• Pass Without Trace: Makes sneaking for your whole party so much easier.
      • Silence: Your anti-magic ability since verbal components are a part of many spells.
  • 6th level
    • Shadow Step: Teleportation! Sadly it only works in dim light or darkness and advantage on a single attack won’t do all that much considering you have Flurry of Blows.
  • 11th level
    • Cloak of Shadows: Free invisibility but also limited to dim light and darkness.
  • 17th level
    • Opportunist: It’s like an opportunity attack that doesn’t require the enemy to be moving past you. Helps you pile on more damage per round.

Way of the Drunken Master

Surprisingly, Way of the Drunken Master excels at mobility and is a great option if you like to move around the battlefield.

  • 3rd level
    • Bonus Proficiencies: Performance isn’t a skill that one usually hopes to be proficient in, but perhaps it does make sense flavor-wise given the drunken nature of this subclass. The brewer’s supplies proficiency also falls into this category.
    • Drunken Technique: Somehow in your drunken stupor you can combine Flurry of Blows with the Disengage action and heightened mobility. Great for weaving in and out of combat.
  • 6th level
    • Tipsy Sway:
      • Leap to Your Feet: Only really good if you get knocked prone and need to hightail it out of there. Otherwise, after being knocked prone half your movement should usually suffice.
      • Redirect Attack: This feature feels awesome to use, but only comes in handy when you’re near more than one enemy. Even still, it’s really effective at increasing damage output per turn.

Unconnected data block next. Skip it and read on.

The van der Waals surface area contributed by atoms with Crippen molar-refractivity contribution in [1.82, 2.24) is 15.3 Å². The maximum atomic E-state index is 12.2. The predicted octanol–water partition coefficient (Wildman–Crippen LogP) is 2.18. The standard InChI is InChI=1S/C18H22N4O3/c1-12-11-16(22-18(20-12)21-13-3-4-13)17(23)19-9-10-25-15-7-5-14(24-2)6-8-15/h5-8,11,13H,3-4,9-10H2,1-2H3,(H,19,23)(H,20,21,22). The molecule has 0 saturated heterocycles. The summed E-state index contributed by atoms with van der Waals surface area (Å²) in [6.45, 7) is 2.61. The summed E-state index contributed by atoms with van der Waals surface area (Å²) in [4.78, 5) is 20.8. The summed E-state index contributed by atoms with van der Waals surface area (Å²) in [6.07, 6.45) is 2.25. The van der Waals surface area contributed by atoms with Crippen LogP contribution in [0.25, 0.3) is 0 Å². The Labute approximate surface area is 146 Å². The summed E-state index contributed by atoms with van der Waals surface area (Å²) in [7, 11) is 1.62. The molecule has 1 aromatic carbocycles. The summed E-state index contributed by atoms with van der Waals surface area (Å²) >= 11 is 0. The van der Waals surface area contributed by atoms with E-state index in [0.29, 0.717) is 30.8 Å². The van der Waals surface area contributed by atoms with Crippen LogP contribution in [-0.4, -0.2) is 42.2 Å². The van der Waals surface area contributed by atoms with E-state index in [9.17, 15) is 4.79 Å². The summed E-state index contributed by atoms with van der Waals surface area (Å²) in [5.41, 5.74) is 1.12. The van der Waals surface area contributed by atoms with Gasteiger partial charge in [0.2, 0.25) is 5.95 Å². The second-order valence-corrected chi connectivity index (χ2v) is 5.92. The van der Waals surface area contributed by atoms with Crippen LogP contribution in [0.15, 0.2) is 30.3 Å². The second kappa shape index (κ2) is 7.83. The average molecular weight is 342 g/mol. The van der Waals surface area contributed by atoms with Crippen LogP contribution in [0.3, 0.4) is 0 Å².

• 11th level
    • Drunkard’s Luck: Negating disadvantage on a saving throw could potentially save your skin. The same could be true to a lesser extent for ability checks and attack rolls.
  • 17th level
    • Intoxicated Frenzy: Combined with Drunken Technique you’re in for a wild ride. Your party members will stare in awe as you sprint around the battlefield punching anything that moves.

Way of the Four Elements

Perhaps the most versatile and unique Monastic Tradition, allowing you to cast spells. Unfortunately using the elemental disciplines is quite expensive in terms of ki points, meaning more often than not you'll still end up using Flurry of Blows.

  • Cantrip
    • Elemental Attunement: Not as useful as Minor Illusion or Prestidigitation, but you get this automatically.
    • Fangs of the Fire Snake: The damage isn’t great, but 10 feet of range and fire damage could come in handy.
    • Fist of the Four Thunders: Thunderwave is a fairly good spell for a melee character who is pretty squishy, since it has a chance to push them away.